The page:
I am a major fan of the works of Tennessee Williams and have everything that he has ever wrote that has been published. I also have all of the original 15 film adaptations of his work and all the remakes over the years. Tennesee Williams wrote this screenplay in 1980, but it was published posthumously in 1984. Then, we had to wait 24 years for it to be filmed. From my research, the film was made in 2008, but not released until January 2010. I do not understand the film industry's priorities that would withhold a film for two years. The film follows Tennessee Williams' screenplay very closely except for an added first scene that sets the tone for the screenplay's first scene where the underlying conflict is discussed but not shown. For most viewers, this added additional scene makes the conflict more understood rather than relying on the dialog to pick it up. It is refreshing to see a Tennessee Williams film where his screenplay is used. The majority of the screenplays for the 15 classic films were written by Gore Vidal to "clean them up" for audiences and censors. I will not discuss a synopsis of the film's characters and action. Instead, I recommend that if you like the drama of Tennessee Williams that you see this new film.
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How did this get missed?
dnseaman1 March 2013
From the very start of this film there is an underlying tension. Between the script (And who can write better than Tennesee Williams in this genre) the editing, score and direction, we have the feeling that Fisher is bringing a nasty storm our way. She may not mean to, but she is a selfish and spoiled girl. She meets and falls in love with Jimmy, a working class young man with a deep loyalty to his father, an alcoholic who survived the Spanish American War and his mother, who has been locked up in an asylum.

Jimmy's mix with the rich and disloyal world of Fisher brings about a series of events and though they were foreshadowed, we never knew exactly what was coming.

the film is filled with terrific performances but none compare to that of Chris Evans, who plays Jimmy. From his authentic Tennnsee accent and the way he handles a filter less cigarette (not bad for a Boston boy) to the things he is able to say with his eyes. He fights his way through the film for what is right; for the dignity of his parents and every word he speaks is free of any sort of "acting techniques". When he stands in the rain and cries, we are barely able to keep from crying as well.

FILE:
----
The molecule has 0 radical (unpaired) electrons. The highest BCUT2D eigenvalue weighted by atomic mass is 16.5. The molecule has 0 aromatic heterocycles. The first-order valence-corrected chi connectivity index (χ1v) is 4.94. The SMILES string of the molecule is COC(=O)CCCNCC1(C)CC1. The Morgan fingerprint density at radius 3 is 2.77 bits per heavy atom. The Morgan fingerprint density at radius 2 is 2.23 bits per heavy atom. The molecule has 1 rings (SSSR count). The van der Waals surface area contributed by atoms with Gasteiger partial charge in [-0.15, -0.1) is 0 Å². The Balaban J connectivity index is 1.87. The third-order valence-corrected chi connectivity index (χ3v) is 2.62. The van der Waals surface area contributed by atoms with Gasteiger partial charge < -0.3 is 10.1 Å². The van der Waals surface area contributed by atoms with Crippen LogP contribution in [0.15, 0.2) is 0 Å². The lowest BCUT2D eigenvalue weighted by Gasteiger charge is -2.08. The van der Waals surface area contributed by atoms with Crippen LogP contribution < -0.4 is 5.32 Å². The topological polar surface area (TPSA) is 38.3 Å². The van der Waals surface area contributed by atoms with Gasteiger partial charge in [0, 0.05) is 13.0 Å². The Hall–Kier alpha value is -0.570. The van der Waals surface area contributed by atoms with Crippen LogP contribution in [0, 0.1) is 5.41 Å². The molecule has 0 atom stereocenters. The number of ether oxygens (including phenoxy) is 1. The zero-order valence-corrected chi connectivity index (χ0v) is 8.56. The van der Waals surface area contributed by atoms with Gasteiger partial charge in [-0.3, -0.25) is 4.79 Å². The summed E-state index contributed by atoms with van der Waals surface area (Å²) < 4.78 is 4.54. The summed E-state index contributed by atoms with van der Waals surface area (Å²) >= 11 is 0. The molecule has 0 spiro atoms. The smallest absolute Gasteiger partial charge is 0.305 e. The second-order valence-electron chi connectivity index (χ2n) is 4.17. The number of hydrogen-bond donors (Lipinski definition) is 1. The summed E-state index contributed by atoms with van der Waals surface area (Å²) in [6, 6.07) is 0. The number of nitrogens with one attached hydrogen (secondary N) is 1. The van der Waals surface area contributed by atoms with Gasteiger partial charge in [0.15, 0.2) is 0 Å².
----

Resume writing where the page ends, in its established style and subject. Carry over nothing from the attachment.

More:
This film will be a classic and should have caught the eyes of the Golden Globes, the Accademy and Cannes. The fact that Tenesee Williams didn't win best original screenplay (he was not even nominated) nor Chris Evans win best actor is a travesty. But Hollywood prefers Chris pumnped up and suited as Captain America. This film (along with London) is proof that this young man is the next generation of brilliance.
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A tense film but doesn't make you care
Gordon-116 August 2015
This film tells the story of a governor's grandson who lives a poor life with his constantly drunken father. He catches the eye of an heiress who is obnoxious and is very unpopular. He has to make a choice whether to respond to her advances.

"The Loss of a Teardrop Diamond" is quite a strange movie because the main character is very unlikeable. She is rude and manipulative, and basically not a joy to be around. Fortunately, Chris Evans provides the eye candy for viewers. His character is very much the opposite of Fisher, which provides a bit of morals to balance the film's atmosphere. The story itself is quite plain for some strange reason. Though things do happen, and there is suspense and tension, I just don't care for the characters and I can't get into the film. The ending doesn't have enough closure regarding the diamonds, I think. The elderly woman's fate and the relationship between Fisher and Jimmy is also slightly too ambiguous.
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Lost but not quite found
cnycitylady15 July 2015
Warning: Spoilers
Tennessee Williams' 'The Loss of a Teardrop Diamond' is a found screenplay that he never got to put on the stage during his lifetime, so when it was discovered among some papers everyone was ecstatic. This story however, is far from the classics he usually wrote.